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HMRC internal manual

Corporate Intangibles Research and Development Manual

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Land Remediation Relief: What is "land in a contaminated state"?: Voids and spaces

This guidance applies to expenditure incurred on or before 31 March 2009.

FA01/Sch22/Para4 (3)(b)

Expenditure on filling in a void or space, or compacting the ground so that it can be built upon, does not qualify for Land Remediation Relief.

This is because the potential harm is not caused by the presence of a substance. The problem is caused by the lack of a substance or the structure of the soil. A void is not a substance in, on or under land which is causing harm.

Expenditure on filling in a hole, created during the remediation process by the removal of contaminated waste, qualifies for Land Remediation Relief where it amounts to restoring the site to its former state (that is to the state pre-contamination).

Expenditure on compacting the soil used to fill a hole, created during the remediation process by the removal of contaminated waste, will only qualify for Land Remediation Relief where it restores the site to its former state (that is to the state pre-contamination).

Compaction to a higher standard to enable construction to take place on the site does not qualify as it does not restore the site and the expenditure would have been incurred whether or not the site had been contaminated.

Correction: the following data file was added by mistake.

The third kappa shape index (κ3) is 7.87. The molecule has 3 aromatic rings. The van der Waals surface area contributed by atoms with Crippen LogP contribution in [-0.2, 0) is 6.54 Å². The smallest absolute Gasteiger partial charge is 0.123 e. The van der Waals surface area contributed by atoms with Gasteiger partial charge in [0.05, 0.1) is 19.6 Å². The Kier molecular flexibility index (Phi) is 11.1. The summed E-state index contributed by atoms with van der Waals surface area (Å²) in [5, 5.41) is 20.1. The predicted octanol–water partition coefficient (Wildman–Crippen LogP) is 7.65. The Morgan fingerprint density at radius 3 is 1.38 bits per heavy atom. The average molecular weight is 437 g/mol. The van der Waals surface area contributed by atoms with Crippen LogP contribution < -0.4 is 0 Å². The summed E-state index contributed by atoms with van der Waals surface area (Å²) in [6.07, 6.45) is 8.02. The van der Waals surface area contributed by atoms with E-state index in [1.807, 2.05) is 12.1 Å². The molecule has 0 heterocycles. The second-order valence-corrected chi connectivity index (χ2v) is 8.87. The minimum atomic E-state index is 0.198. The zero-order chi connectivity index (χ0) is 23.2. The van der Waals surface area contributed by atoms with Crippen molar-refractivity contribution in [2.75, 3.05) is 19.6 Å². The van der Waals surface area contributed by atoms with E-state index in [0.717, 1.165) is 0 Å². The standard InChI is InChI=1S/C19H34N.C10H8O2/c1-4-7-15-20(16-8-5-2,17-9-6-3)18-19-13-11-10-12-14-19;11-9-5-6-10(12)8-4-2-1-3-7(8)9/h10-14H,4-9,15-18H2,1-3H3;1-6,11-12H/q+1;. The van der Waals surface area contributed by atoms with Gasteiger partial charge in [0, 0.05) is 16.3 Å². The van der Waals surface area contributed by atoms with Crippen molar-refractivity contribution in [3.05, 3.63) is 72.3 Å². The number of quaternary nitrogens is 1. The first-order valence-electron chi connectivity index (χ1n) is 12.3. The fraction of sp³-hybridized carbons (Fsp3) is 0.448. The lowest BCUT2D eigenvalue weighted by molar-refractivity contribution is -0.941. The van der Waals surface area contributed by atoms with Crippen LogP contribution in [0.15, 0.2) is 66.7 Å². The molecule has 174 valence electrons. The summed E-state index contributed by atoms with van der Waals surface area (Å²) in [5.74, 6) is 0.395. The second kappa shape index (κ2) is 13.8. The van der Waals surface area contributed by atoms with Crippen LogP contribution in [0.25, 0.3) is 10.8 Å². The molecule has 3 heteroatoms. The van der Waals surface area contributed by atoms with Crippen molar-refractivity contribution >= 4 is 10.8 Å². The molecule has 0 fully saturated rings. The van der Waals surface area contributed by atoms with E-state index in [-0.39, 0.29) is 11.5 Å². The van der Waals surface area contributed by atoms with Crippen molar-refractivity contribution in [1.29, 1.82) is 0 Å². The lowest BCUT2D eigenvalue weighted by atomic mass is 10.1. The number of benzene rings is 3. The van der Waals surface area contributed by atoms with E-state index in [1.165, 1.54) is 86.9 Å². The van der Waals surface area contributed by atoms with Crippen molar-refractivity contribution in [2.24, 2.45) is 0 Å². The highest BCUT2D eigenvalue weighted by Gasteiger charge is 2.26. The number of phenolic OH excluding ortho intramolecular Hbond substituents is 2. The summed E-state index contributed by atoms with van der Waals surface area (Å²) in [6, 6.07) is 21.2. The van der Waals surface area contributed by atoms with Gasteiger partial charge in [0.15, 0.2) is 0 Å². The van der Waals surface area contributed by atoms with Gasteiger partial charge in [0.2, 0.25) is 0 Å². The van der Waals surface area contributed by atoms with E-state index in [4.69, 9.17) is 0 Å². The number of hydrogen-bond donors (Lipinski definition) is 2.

Example:

A pipe carrying waste material passes under a piece of ground used as the work’s lorry park. Over the years the movement of the heavy lorries causes a small but continuous leak so that the ground around the pipe becomes contaminated.

The works close and A Ltd buys the site for re-development. A Ltd digs up the lorry park and removes the contamination. A Ltd then fills the hole, finishing off with a layer of topsoil.

In addition to the cost of removing the contamination, A Ltd can claim Land Remediation Relief on the cost of filling in the hole as a cost of restoration. A Ltd cannot claim Land Remediation Relief on the cost of importing topsoil as this was a cost of the development and would have been incurred whether or not the site was in a contaminated state.

Example:

B Ltd buys a site for re-development. The previous structures have been demolished, but a number of pits remain, where there were previously cellars or small tanks. B Ltd fills the pits in and levels the ground before starting to build on the site.

B Ltd cannot claim Land Remediation Relief. The land was not in a contaminated state; it was simply that there was a hole in the ground.